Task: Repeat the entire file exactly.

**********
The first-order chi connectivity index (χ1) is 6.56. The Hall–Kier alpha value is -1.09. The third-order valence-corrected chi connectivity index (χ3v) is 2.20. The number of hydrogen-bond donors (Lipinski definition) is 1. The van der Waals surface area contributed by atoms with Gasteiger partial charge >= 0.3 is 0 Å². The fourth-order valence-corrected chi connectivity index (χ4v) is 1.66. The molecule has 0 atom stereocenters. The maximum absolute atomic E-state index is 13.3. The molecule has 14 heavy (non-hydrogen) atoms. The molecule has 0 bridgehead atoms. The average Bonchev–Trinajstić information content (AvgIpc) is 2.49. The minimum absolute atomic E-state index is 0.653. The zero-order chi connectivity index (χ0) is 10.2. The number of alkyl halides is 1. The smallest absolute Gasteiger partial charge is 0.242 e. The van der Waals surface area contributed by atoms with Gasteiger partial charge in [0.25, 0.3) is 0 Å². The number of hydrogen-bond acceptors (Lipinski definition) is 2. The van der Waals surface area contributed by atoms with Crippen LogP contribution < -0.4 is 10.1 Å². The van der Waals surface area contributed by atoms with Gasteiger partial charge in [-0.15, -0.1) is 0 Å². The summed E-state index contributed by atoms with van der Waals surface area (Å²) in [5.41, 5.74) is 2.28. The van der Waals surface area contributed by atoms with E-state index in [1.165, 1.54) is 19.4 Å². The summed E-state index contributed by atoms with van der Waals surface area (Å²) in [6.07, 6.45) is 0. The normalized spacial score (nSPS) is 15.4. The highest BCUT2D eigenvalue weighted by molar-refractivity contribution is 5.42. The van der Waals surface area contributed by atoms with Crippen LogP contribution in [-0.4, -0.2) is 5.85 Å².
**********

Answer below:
The first-order chi connectivity index (χ1) is 6.56. The Hall–Kier alpha value is -1.09. The third-order valence-corrected chi connectivity index (χ3v) is 2.20. The number of hydrogen-bond donors (Lipinski definition) is 1. The van der Waals surface area contributed by atoms with Gasteiger partial charge >= 0.3 is 0 Å². The fourth-order valence-corrected chi connectivity index (χ4v) is 1.66. The molecule has 0 atom stereocenters. The maximum absolute atomic E-state index is 13.3. The molecule has 14 heavy (non-hydrogen) atoms. The molecule has 0 bridgehead atoms. The average Bonchev–Trinajstić information content (AvgIpc) is 2.49. The minimum absolute atomic E-state index is 0.653. The zero-order chi connectivity index (χ0) is 10.2. The number of alkyl halides is 1. The smallest absolute Gasteiger partial charge is 0.242 e. The van der Waals surface area contributed by atoms with Gasteiger partial charge in [0.25, 0.3) is 0 Å². The number of hydrogen-bond acceptors (Lipinski definition) is 2. The van der Waals surface area contributed by atoms with Crippen LogP contribution < -0.4 is 10.1 Å². The van der Waals surface area contributed by atoms with Gasteiger partial charge in [-0.15, -0.1) is 0 Å². The summed E-state index contributed by atoms with van der Waals surface area (Å²) in [5.41, 5.74) is 2.28. The van der Waals surface area contributed by atoms with E-state index in [1.165, 1.54) is 19.4 Å². The summed E-state index contributed by atoms with van der Waals surface area (Å²) in [6.07, 6.45) is 0. The normalized spacial score (nSPS) is 15.4. The highest BCUT2D eigenvalue weighted by molar-refractivity contribution is 5.42. The van der Waals surface area contributed by atoms with Crippen LogP contribution in [-0.4, -0.2) is 5.85 Å².